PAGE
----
Use of Social Media by Emergency Physicians

Revised April 2020

Originally approved September 2018


Social media is a powerful tool for communication with beneficial applications, including emergency medical education and public health awareness. The risks of social media activity for emergency physicians, particularly when the lines between one’s personal life  and professional life intersect, include the potential for inappropriate patient relationships, confidentiality violations, and presenting oneself, one’s employer/hospital, or one’s profession in an unfavorable light. Social media can amplify errors in judgment, demeanor, and behavior far beyond their historical context.

When using social media for professional or personal purposes, emergency physicians should maintain proper standards of ethical and professional conduct.

  • Emergency physicians have a responsibility to ensure that their social media activity does not violate patient rights to privacy and confidentiality. Assuring that no Protected Health Information (PHI) is posted is critical, but not sufficient, to meet this requirement. A posted timeline and description of specific events or people can reveal PHI in an inadvertent but unauthorized way.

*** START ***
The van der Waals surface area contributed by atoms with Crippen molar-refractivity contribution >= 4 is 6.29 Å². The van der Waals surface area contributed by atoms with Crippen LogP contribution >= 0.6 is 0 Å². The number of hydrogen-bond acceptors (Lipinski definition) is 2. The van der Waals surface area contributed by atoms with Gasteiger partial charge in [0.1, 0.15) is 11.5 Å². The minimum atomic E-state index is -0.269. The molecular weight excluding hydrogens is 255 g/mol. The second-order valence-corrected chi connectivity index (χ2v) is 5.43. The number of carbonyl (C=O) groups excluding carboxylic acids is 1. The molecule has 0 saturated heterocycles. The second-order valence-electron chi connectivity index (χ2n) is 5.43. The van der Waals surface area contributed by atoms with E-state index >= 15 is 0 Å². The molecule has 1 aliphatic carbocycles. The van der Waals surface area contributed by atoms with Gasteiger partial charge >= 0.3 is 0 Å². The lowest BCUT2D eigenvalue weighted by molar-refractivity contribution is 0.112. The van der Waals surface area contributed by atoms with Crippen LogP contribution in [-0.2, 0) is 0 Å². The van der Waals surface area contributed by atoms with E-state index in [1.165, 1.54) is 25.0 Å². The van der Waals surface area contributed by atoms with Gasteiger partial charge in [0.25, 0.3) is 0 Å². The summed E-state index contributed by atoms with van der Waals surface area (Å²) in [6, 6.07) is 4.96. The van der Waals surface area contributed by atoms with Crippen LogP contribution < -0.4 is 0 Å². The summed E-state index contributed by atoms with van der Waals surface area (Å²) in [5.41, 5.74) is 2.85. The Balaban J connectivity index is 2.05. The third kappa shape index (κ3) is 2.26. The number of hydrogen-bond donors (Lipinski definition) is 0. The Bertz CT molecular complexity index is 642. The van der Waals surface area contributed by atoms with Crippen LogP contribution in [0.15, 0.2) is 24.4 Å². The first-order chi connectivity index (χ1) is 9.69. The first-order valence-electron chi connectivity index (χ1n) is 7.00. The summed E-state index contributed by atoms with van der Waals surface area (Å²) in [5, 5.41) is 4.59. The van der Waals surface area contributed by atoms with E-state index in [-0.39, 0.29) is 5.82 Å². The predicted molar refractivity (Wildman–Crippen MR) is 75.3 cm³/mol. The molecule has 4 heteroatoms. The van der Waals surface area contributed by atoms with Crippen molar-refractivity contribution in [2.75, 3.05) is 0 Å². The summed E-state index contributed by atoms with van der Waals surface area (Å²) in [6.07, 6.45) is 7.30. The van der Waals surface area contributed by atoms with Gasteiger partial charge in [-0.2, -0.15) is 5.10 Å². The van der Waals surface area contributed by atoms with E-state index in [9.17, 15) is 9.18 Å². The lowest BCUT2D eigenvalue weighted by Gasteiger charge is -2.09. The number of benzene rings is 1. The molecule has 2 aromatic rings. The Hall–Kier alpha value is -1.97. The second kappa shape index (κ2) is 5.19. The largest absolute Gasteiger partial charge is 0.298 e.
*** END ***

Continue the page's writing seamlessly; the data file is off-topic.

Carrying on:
• These concerns may extend to various information sharing or diagnostic platforms, including crowd sourcing of cases for clinical discussion or input. Verbal consent, either implicit or explicit, for such public disclosure is not adequate for a HIPAA-compliant authorization for disclosure of PHI and is not a defense or justification for such disclosures.
  • Emergency physicians should maintain appropriate professional boundaries with patients, patients’ families, and colleagues, regarding social media.
  • All social media activity may become public and exist indefinitely. Emergency physicians should therefore be aware that their personal social media activity can reflect on public perceptions of them as physicians, their healthcare organizations, and the specialty of emergency medicine.
  • Social media has created an additional area of professional liability that is  independent of clinical practice and can extend to the emergency physician’s administrative roles as well. In general, social media content is not protected and is discoverable. Emergency physicians should therefore exercise great caution regarding the content of their social media messages.
  • Doxxing is the malicious use of social media to reveal an individual’s personal information in an effort to injure, punish, or seek revenge against that person.  Use of social media in this way by physicians is a clear violation of moral and professional responsibilities.
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